US6117376A - Method of making foam-filled composite products - Google Patents

Method of making foam-filled composite products Download PDF

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US6117376A
US6117376A US08/987,533 US98753397A US6117376A US 6117376 A US6117376 A US 6117376A US 98753397 A US98753397 A US 98753397A US 6117376 A US6117376 A US 6117376A
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method
skins
material
resin
mold halves
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US08/987,533
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Michael Merkel
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Merkel; Michael
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Assigned to MERKEL, MICHAEL reassignment MERKEL, MICHAEL RE-RECORD TO CORRECT THE ASSIGNOR AND ASSIGNEE, PREVIOUSLY RECORDED ON REEL 014601 FRAME 0465, ASSIGNOR CONFIRMS THE ASSIGNMENT AS A SECURITY AGREEMENT. Assignors: MERKEL COMPOSITE TECHNOLOGIES
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    • BPERFORMING OPERATIONS; TRANSPORTING
    • B29WORKING OF PLASTICS; WORKING OF SUBSTANCES IN A PLASTIC STATE IN GENERAL
    • B29CSHAPING OR JOINING OF PLASTICS; SHAPING OF MATERIAL IN A PLASTIC STATE, NOT OTHERWISE PROVIDED FOR; AFTER-TREATMENT OF THE SHAPED PRODUCTS, e.g. REPAIRING
    • B29C44/00Shaping by internal pressure generated in the material, e.g. swelling or foaming ; Producing porous or cellular expanded plastics articles
    • B29C44/34Auxiliary operations
    • B29C44/3415Heating or cooling
    • BPERFORMING OPERATIONS; TRANSPORTING
    • B29WORKING OF PLASTICS; WORKING OF SUBSTANCES IN A PLASTIC STATE IN GENERAL
    • B29CSHAPING OR JOINING OF PLASTICS; SHAPING OF MATERIAL IN A PLASTIC STATE, NOT OTHERWISE PROVIDED FOR; AFTER-TREATMENT OF THE SHAPED PRODUCTS, e.g. REPAIRING
    • B29C44/00Shaping by internal pressure generated in the material, e.g. swelling or foaming ; Producing porous or cellular expanded plastics articles
    • B29C44/02Shaping by internal pressure generated in the material, e.g. swelling or foaming ; Producing porous or cellular expanded plastics articles for articles of definite length, i.e. discrete articles
    • B29C44/12Incorporating or moulding on preformed parts, e.g. inserts or reinforcements
    • B29C44/1228Joining preformed parts by the expanding material
    • B29C44/1233Joining preformed parts by the expanding material the preformed parts being supported during expanding
    • BPERFORMING OPERATIONS; TRANSPORTING
    • B29WORKING OF PLASTICS; WORKING OF SUBSTANCES IN A PLASTIC STATE IN GENERAL
    • B29CSHAPING OR JOINING OF PLASTICS; SHAPING OF MATERIAL IN A PLASTIC STATE, NOT OTHERWISE PROVIDED FOR; AFTER-TREATMENT OF THE SHAPED PRODUCTS, e.g. REPAIRING
    • B29C70/00Shaping composites, i.e. plastics material comprising reinforcements, fillers or preformed parts, e.g. inserts
    • B29C70/04Shaping composites, i.e. plastics material comprising reinforcements, fillers or preformed parts, e.g. inserts comprising reinforcements only, e.g. self-reinforcing plastics
    • B29C70/28Shaping operations therefor
    • B29C70/30Shaping by lay-up, i.e. applying fibres, tape or broadsheet on a mould, former or core; Shaping by spray-up, i.e. spraying of fibres on a mould, former or core
    • B29C70/34Shaping by lay-up, i.e. applying fibres, tape or broadsheet on a mould, former or core; Shaping by spray-up, i.e. spraying of fibres on a mould, former or core and shaping or impregnating by compression, i.e. combined with compressing after the lay-up operation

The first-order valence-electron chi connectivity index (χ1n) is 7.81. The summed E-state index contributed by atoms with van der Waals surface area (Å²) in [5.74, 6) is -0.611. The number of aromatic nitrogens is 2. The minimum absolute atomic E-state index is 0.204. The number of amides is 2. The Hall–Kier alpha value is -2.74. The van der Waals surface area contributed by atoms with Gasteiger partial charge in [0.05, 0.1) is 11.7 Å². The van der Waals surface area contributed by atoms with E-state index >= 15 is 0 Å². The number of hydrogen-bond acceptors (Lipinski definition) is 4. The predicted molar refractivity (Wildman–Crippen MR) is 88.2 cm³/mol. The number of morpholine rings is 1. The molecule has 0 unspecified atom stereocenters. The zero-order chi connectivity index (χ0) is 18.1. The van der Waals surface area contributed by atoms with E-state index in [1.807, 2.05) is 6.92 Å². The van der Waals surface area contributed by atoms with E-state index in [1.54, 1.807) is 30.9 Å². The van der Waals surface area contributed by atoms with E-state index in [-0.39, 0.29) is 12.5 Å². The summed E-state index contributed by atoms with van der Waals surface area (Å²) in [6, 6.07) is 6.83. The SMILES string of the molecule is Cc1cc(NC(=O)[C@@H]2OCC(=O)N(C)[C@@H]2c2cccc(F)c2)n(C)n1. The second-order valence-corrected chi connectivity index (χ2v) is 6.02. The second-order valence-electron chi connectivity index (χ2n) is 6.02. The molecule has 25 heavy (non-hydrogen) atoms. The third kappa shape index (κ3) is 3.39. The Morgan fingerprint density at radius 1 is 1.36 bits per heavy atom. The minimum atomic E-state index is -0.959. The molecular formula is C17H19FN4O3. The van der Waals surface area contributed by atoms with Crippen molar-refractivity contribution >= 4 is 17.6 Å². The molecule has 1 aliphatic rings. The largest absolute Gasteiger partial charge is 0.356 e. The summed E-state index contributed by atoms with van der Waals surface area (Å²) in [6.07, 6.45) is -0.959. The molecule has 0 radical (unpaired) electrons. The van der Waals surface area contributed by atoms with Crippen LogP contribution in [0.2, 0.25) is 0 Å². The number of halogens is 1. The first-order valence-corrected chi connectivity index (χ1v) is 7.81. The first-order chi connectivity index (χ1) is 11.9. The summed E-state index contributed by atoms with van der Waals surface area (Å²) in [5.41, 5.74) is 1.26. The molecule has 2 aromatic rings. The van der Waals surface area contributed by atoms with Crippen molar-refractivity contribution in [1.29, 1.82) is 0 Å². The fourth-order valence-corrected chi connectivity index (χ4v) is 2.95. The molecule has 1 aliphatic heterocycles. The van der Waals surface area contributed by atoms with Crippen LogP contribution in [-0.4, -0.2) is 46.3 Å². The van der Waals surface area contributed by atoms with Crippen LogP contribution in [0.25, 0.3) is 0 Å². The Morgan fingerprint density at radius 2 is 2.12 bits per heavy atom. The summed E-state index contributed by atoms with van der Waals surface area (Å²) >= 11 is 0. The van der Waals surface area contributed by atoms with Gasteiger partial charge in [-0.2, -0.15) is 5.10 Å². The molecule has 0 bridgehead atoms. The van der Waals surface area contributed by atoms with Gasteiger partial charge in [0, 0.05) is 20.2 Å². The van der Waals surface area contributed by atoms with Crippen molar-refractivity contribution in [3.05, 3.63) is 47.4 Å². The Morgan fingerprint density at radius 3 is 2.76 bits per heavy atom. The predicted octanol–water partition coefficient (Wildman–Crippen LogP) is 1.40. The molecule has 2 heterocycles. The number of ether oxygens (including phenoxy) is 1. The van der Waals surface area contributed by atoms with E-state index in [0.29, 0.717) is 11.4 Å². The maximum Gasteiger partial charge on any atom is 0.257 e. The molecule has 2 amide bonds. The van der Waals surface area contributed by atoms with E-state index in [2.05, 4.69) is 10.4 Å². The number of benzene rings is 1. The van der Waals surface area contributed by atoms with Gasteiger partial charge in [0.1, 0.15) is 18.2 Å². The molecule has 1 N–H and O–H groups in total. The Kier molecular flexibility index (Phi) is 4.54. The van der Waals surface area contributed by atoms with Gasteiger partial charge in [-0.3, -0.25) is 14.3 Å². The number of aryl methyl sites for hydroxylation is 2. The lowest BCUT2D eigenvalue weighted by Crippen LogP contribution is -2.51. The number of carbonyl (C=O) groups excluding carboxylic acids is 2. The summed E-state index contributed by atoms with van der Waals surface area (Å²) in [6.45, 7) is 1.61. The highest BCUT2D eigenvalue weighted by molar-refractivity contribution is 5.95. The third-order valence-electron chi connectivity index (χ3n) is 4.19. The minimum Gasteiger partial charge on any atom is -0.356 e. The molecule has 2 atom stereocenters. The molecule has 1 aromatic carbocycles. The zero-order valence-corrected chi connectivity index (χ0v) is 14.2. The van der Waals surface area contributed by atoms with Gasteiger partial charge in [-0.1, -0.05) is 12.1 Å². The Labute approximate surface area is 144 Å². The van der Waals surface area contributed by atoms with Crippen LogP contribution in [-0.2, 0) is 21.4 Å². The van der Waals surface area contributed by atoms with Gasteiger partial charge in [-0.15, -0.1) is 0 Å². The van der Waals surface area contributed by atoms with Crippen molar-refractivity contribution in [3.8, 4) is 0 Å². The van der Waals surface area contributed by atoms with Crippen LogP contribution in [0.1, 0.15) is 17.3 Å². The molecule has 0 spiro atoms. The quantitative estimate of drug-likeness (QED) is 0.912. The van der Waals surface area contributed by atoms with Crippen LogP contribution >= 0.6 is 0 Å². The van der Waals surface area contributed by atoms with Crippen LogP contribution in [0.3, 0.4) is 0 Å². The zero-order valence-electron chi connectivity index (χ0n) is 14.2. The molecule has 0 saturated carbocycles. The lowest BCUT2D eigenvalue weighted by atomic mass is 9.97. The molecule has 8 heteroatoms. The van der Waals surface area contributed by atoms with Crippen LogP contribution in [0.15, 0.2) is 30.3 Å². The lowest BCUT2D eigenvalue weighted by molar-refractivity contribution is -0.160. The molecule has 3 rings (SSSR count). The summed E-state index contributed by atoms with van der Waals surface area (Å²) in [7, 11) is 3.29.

• B29C70/342Shaping by lay-up, i.e. applying fibres, tape or broadsheet on a mould, former or core; Shaping by spray-up, i.e. spraying of fibres on a mould, former or core and shaping or impregnating by compression, i.e. combined with compressing after the lay-up operation using isostatic pressure
    • BPERFORMING OPERATIONS; TRANSPORTING
    • B64AIRCRAFT; AVIATION; COSMONAUTICS
    • B64CAEROPLANES; HELICOPTERS
    • B64C3/00Wings
    • B64C3/24Moulded or cast structures
    • YGENERAL TAGGING OF NEW TECHNOLOGICAL DEVELOPMENTS; GENERAL TAGGING OF CROSS-SECTIONAL TECHNOLOGIES SPANNING OVER SEVERAL SECTIONS OF THE IPC; TECHNICAL SUBJECTS COVERED BY FORMER USPC CROSS-REFERENCE ART COLLECTIONS [XRACs] AND DIGESTS
    • Y02TECHNOLOGIES OR APPLICATIONS FOR MITIGATION OR ADAPTATION AGAINST CLIMATE CHANGE
    • Y02TCLIMATE CHANGE MITIGATION TECHNOLOGIES RELATED TO TRANSPORTATION
    • Y02T50/00Aeronautics or air transport
    • Y02T50/40Weight reduction
    • Y02T50/42Airframe
    • Y02T50/43Composites

Abstract

A method for making foam-filled parts having fiber-reinforced skins or surfaces is disclosed. Mold halves of pressure-resisting thermally insulative material are covered with a release material, which is then covered with the fiber skins. The fiber skins are coated with heat-curable resin, and the mold halves are then clamped together to form a cavity. A catalyzed foam-forming mixture is poured into the cavity. The mixture foams and expands to the full volume of the cavity, and while it hardens generates heat sufficient to cure the resin.

Description

CROSS-REFERENCE TO RELATED APPLICATIONS

This invention relates to Provisional application Ser. No. 60/032,939, filed Dec. 9, 1996. The contents of that application are incorporated by reference herein.

BACKGROUND OF THE INVENTION

Synthetic composites are increasingly being used in making products for a number of different reasons. Synthetic materials are often easier to mold or otherwise fabricate into parts than other materials, and products can usually be replicated in large volume at lower cost. Additionally, synthetic materials have strength/weight ratio advantages, and require lower capital costs or initial investment. Fiber reinforced resin products now exist in wide ranging and growing variety, whether the fibers are glass, carbon, graphite, boron or of polymeric material. An important division within this broad category is that of foam-filled parts having a skin of reinforced fiber material. While foam-filled synthetic structures which have inner and outer synthetic shells that are not fiber reinforced are also well-known, fiber or filament reinforcement is demanded where greater strength and stiffness are of importance.